The assault started with a basic plan. Everyone would rush forward to point B on the map and claim that; we would then split in half, with half the group going to A and half going to C. Unfortunately, we quickly ran into a problem. My half swept A quickly and claimed control, but the team in charge of C was unable to capture the point, diverting more of our forces there until it was claimed and we could begin assaulting the gates.

Claimed points serve as respawn markers, but by default you respawn closest to where you fell. This, it seemed, was the goal of the defenders. Funneling us all toward C meant that all of the enemies’ defenses were also located at C, and it was harder to get a coordinated push going. So I took the opportunity to set up a repeater cannon and aim up at the parapets of the fortress.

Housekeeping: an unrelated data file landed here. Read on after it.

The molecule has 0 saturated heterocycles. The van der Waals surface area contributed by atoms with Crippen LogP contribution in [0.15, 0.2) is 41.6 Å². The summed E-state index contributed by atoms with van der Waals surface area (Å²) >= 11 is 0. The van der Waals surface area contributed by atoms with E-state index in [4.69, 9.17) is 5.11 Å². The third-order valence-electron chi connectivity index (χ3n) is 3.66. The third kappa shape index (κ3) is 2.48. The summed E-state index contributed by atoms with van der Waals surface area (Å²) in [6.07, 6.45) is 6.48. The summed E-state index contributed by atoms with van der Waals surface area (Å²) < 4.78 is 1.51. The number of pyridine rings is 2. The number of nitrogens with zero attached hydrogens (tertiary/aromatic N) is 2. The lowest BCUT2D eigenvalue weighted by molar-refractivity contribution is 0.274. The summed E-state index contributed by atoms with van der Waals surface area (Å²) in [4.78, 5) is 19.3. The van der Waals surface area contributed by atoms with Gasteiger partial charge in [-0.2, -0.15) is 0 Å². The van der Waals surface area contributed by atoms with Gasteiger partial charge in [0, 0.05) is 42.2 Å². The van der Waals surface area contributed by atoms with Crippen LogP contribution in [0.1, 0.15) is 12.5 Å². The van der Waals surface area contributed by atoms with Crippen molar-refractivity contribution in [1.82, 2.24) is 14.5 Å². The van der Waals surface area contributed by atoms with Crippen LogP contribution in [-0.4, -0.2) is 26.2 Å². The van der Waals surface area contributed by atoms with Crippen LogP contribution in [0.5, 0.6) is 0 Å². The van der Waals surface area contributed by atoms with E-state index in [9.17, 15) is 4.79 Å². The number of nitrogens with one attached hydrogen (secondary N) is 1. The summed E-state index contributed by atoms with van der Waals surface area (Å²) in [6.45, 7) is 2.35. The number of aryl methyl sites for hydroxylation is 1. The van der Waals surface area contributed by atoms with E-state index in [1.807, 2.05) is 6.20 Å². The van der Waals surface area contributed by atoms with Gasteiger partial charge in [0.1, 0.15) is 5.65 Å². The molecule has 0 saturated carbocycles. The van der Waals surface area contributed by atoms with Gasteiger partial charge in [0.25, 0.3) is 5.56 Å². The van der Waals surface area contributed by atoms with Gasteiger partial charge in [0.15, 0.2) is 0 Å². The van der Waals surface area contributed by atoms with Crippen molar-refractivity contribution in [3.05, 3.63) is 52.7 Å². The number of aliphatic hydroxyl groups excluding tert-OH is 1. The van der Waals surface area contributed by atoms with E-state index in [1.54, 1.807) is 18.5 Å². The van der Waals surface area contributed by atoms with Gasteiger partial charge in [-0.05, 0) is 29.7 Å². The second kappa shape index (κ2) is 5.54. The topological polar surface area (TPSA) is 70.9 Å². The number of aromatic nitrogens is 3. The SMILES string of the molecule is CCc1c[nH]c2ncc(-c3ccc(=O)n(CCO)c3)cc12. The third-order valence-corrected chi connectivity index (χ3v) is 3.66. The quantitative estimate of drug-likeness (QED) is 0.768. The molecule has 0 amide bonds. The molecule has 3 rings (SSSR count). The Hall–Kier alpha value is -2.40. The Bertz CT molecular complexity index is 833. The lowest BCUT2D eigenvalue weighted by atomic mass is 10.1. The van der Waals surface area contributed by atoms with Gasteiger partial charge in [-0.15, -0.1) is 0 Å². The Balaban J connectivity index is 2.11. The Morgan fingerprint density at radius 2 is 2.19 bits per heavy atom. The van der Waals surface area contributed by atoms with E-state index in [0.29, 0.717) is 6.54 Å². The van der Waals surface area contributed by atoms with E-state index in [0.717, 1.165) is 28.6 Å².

I am happy to say that it was a glorious moment of surprise to watch defenders suddenly falling beneath a hail of firepower. I am less happy to say that it was only a moment, as my ammo ran out quickly and I found myself having become more of a target than anything. Still, it demonstrated the impact of siege devices, and so I cleverly rushed back to the main base through the time-honored trick of “catching multiple arrows in the face.”

When this story is recounted in taverns, I’ll leave that part out.

Loko otu belwo

Grabbing a cannon and an explosive barrel, I started the haul back up around through point A. The balance here is fairly strong. You can’t resupply except at your base, but that also means a longer run back to the actual front, which means you might actually be facing a very different situation when you get there. Such was the case for me; the group had managed to get most of the gates down and was starting to rush the middle, but I still helped tear down another gate and opened up another avenue of our attack.